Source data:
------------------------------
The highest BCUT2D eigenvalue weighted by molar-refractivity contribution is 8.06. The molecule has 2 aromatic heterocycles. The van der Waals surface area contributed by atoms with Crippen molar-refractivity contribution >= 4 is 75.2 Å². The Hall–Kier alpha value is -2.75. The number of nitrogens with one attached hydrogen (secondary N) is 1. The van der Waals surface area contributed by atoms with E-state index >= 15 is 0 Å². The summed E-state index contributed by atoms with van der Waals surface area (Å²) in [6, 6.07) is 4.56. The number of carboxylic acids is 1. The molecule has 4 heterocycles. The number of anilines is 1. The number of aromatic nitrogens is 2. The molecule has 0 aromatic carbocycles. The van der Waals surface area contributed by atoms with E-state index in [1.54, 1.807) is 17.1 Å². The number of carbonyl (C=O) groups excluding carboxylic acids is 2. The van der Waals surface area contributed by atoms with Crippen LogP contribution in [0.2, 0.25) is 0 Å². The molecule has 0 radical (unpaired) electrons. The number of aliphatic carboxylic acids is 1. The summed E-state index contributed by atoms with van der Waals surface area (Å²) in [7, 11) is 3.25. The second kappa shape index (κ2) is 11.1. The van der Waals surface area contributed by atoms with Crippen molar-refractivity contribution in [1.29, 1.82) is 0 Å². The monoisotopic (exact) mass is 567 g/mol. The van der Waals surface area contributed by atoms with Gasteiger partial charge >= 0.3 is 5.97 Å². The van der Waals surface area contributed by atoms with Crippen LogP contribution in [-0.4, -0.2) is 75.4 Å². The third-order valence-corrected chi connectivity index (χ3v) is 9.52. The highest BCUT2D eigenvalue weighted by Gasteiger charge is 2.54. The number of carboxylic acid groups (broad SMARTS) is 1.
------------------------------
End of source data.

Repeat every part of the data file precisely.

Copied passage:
The highest BCUT2D eigenvalue weighted by molar-refractivity contribution is 8.06. The molecule has 2 aromatic heterocycles. The van der Waals surface area contributed by atoms with Crippen molar-refractivity contribution >= 4 is 75.2 Å². The Hall–Kier alpha value is -2.75. The number of nitrogens with one attached hydrogen (secondary N) is 1. The van der Waals surface area contributed by atoms with E-state index >= 15 is 0 Å². The summed E-state index contributed by atoms with van der Waals surface area (Å²) in [6, 6.07) is 4.56. The number of carboxylic acids is 1. The molecule has 4 heterocycles. The number of anilines is 1. The number of aromatic nitrogens is 2. The molecule has 0 aromatic carbocycles. The van der Waals surface area contributed by atoms with E-state index in [1.54, 1.807) is 17.1 Å². The number of carbonyl (C=O) groups excluding carboxylic acids is 2. The van der Waals surface area contributed by atoms with Crippen LogP contribution in [0.2, 0.25) is 0 Å². The molecule has 0 radical (unpaired) electrons. The number of aliphatic carboxylic acids is 1. The summed E-state index contributed by atoms with van der Waals surface area (Å²) in [7, 11) is 3.25. The second kappa shape index (κ2) is 11.1. The van der Waals surface area contributed by atoms with Crippen molar-refractivity contribution in [1.29, 1.82) is 0 Å². The monoisotopic (exact) mass is 567 g/mol. The van der Waals surface area contributed by atoms with Gasteiger partial charge >= 0.3 is 5.97 Å². The van der Waals surface area contributed by atoms with Crippen LogP contribution in [-0.4, -0.2) is 75.4 Å². The third-order valence-corrected chi connectivity index (χ3v) is 9.52. The highest BCUT2D eigenvalue weighted by Gasteiger charge is 2.54. The number of carboxylic acid groups (broad SMARTS) is 1.